Lost instruments of payment (lost
Statistics show these activities still present
a substantial threat to staff and as a result of the industrial
action management have agreed that these activities are sufficiently
hazardous that they need to be conducted in a screened environment.
14. However, the current arrangements mean
that there is only one office with screened provision in each
Jobcentre Plus Pathfinder cluster. In some areas (for example
Devon and West Yorkshire) this can entail a journey of 15 miles
or more, often on uncertain public transport. PCS members' experience
shows simply telling people who are prone to violence that they
have to attend another office can lead to an attack. This position
can be made worse if clients are being informed of this at 3.30
pm on a Friday afternoon where there is no possibility of them
getting to another office that day. In our view there needs to
be screened provision in all Jobcentre Plus offices to cater for
15. It is currently management's position
that reception work should be carried out in a totally open plan
and unscreened environment. Given the number of categories of
clients who present a real risk of violence as outlined above
this makes no sense.
16. The vast majority of incidents in the
Benefits Agency currently take place at reception points. These
vary from threats of violence, being spat at, to the use of weapons.
Since those people who everybody agrees should be seen in a screened
environment must first come through the unscreened and unprotected
reception point this puts the staff working on these jobs at unique
risk. The logic of the arrangements is that an enhanced level
of protection needs to be offered to these staff. The current
arrangements are an open invitation to assault, injury or in extreme
circumstances death. Again PCS believe this initial reception
work should be delivered in a screened environment.
Violent incident at Harlsden Jobcentre Plus
17. Harlsden Jobcentre Plus was one of the
first of the Pathfinder Jobcentre Plus offices to open. Last Friday,
18 January 2002, there was a serious violent incident on the second
floor involving a claimant who had been refused a personal issue
giro. The claimant produced a chain with a ball on the end and
started to smash computers. Panicked members of the public ran
to the stairs in order to escape the violent incident, with one
woman falling the being trampled in the crush. The two security
guards who were meant to be patrolling the floor were not present
during the incident.
18. The police were sent for and arrived
after 10 minutes and management were forced to evacuate the building.
Although the building re-opened later that day the second floor
remained closed off and staff who witnessed the incident were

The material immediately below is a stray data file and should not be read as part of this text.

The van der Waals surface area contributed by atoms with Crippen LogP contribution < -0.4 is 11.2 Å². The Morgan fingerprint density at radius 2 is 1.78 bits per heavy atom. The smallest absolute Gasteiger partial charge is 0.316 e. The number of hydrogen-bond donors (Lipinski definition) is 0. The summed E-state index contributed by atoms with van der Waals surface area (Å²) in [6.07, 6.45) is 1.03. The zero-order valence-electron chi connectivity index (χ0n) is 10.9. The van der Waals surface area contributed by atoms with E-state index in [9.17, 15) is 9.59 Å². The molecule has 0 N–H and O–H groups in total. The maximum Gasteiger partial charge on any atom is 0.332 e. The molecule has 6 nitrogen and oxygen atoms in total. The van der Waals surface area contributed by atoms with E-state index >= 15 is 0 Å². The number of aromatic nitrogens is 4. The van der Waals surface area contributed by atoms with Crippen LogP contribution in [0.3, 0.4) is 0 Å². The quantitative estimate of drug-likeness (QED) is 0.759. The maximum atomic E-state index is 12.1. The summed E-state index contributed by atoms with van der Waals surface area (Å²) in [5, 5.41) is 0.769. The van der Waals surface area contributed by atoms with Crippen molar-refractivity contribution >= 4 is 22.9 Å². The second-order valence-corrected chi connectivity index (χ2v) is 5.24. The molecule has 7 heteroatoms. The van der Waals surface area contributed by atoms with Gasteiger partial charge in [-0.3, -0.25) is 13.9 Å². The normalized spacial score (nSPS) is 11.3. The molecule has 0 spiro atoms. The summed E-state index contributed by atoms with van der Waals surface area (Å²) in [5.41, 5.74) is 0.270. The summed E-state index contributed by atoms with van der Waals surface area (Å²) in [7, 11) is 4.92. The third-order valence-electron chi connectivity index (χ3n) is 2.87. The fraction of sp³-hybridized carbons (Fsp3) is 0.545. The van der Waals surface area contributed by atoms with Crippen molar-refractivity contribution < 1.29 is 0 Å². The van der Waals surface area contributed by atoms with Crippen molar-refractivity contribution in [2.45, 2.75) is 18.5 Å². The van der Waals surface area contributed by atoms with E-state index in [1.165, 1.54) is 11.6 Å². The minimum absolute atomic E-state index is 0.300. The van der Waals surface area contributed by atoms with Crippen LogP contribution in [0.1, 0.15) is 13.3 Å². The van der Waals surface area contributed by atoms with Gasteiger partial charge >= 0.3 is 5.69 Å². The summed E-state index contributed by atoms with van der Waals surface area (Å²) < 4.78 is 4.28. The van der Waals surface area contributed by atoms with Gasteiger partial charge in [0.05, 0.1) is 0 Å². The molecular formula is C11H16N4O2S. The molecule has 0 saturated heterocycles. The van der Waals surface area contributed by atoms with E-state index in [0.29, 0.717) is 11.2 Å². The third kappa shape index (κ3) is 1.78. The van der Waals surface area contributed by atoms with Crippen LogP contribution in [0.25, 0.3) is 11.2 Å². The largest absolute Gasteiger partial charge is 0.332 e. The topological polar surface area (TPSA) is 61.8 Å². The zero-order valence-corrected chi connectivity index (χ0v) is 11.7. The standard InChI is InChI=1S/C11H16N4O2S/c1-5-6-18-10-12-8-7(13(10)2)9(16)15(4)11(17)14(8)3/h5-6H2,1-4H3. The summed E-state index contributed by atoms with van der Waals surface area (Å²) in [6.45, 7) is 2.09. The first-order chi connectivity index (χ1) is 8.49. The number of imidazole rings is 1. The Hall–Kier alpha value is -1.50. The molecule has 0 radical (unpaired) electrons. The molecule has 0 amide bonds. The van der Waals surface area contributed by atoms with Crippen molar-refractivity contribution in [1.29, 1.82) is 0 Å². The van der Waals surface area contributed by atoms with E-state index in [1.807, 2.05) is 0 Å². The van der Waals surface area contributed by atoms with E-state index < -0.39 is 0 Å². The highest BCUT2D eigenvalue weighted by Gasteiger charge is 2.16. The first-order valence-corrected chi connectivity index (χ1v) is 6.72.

sent home and told they need not attend work on Monday if they
did not wish. Those who did attend work on Monday were offered
19. As a Jobcentre Plus office the protective
screens in Harlesden have been completely removed. In PCS's view
this attack vindicates PCS's decision to strike over the issue
of safety in the new Jobcentre Plus offices. The attack raises
serious questions about the safety of PCS members working in unscreened
Jobcentre Plus offices, particularly as management have insisted
the new open plan environment would minimise the number of such
attacks. Had the reception point been screened a claimant carrying
such a weapon would never have been able to enter the office,
or proceed to the second floor.
20. There is a view that the service the
government wants to provide can only be undertaken in an unscreened
environment. PCS believes for reasons of safety that this is not
the case, as demonstrated by the fact that a number of interactions
outlined above will be undertaken in a screened environment.
21. PCS recognise that the vast majority
of the public never act in a violent manner towards staff. We
also welcome the long overdue expenditure on modernising the benefits
systems particularly the extra spending on information technology
and on modernising and brightening up offices. However, new equipment
and more modern offices are no substitute for proper security
and protection for staff doing a job, which can at times be both
difficult and unpleasant.
22. The current changes being introduced
to Jobcentre Plus represent the start of a process, which hopefully
will provide a better service to claimants over time. However,
improvements in this area depend heavily on the efforts of front
line staff that are generally junior grade civil servants. They
will not feel able to provide the best possible service if they
are constantly worried about their physical safety.
23. There is a certain irony in Jobcentre
Plus seeking to move to an unscreened environment at the same
time that companies like Sainsburys are starting to install screens
at their check out points as a result of assaults on staff. We
believe Jobcentre Plus management urgently need to re-think their
approach to staff safety, re-enter talks with PCS and give staff
safety a much higher priority than it currently receives.
21 January 2002